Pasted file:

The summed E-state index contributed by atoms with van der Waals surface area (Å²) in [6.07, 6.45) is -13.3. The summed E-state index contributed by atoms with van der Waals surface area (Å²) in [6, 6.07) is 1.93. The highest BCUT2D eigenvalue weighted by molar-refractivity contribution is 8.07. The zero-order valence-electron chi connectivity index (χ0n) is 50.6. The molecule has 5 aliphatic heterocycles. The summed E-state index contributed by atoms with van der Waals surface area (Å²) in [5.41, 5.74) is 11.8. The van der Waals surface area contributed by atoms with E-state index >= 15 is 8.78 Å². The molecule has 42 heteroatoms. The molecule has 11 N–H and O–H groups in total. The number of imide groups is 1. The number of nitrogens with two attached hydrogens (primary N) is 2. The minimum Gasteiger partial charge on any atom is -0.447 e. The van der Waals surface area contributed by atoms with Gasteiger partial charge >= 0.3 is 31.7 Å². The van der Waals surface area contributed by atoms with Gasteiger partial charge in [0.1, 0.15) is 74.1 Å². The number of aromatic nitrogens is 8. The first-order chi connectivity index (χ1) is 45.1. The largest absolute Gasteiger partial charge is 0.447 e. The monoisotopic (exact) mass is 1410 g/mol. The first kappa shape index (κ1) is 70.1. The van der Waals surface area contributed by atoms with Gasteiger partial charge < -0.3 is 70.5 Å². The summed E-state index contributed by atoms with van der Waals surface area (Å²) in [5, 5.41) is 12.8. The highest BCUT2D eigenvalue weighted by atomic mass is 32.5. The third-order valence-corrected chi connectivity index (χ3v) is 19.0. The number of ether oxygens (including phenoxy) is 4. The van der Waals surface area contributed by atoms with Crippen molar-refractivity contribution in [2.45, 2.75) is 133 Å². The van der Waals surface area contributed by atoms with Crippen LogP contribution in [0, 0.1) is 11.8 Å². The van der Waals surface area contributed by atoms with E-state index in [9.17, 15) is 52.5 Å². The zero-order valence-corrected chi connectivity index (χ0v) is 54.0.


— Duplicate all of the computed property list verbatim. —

The summed E-state index contributed by atoms with van der Waals surface area (Å²) in [6.07, 6.45) is -13.3. The summed E-state index contributed by atoms with van der Waals surface area (Å²) in [6, 6.07) is 1.93. The highest BCUT2D eigenvalue weighted by molar-refractivity contribution is 8.07. The zero-order valence-electron chi connectivity index (χ0n) is 50.6. The molecule has 5 aliphatic heterocycles. The summed E-state index contributed by atoms with van der Waals surface area (Å²) in [5.41, 5.74) is 11.8. The van der Waals surface area contributed by atoms with E-state index >= 15 is 8.78 Å². The molecule has 42 heteroatoms. The molecule has 11 N–H and O–H groups in total. The number of imide groups is 1. The number of nitrogens with two attached hydrogens (primary N) is 2. The minimum Gasteiger partial charge on any atom is -0.447 e. The van der Waals surface area contributed by atoms with Gasteiger partial charge >= 0.3 is 31.7 Å². The van der Waals surface area contributed by atoms with Gasteiger partial charge in [0.1, 0.15) is 74.1 Å². The number of aromatic nitrogens is 8. The first-order chi connectivity index (χ1) is 45.1. The largest absolute Gasteiger partial charge is 0.447 e. The monoisotopic (exact) mass is 1410 g/mol. The first kappa shape index (κ1) is 70.1. The van der Waals surface area contributed by atoms with Gasteiger partial charge < -0.3 is 70.5 Å². The summed E-state index contributed by atoms with van der Waals surface area (Å²) in [5, 5.41) is 12.8. The highest BCUT2D eigenvalue weighted by atomic mass is 32.5. The third-order valence-corrected chi connectivity index (χ3v) is 19.0. The number of ether oxygens (including phenoxy) is 4. The van der Waals surface area contributed by atoms with Crippen molar-refractivity contribution in [2.45, 2.75) is 133 Å². The van der Waals surface area contributed by atoms with Crippen LogP contribution in [0, 0.1) is 11.8 Å². The van der Waals surface area contributed by atoms with E-state index in [9.17, 15) is 52.5 Å². The zero-order valence-corrected chi connectivity index (χ0v) is 54.0.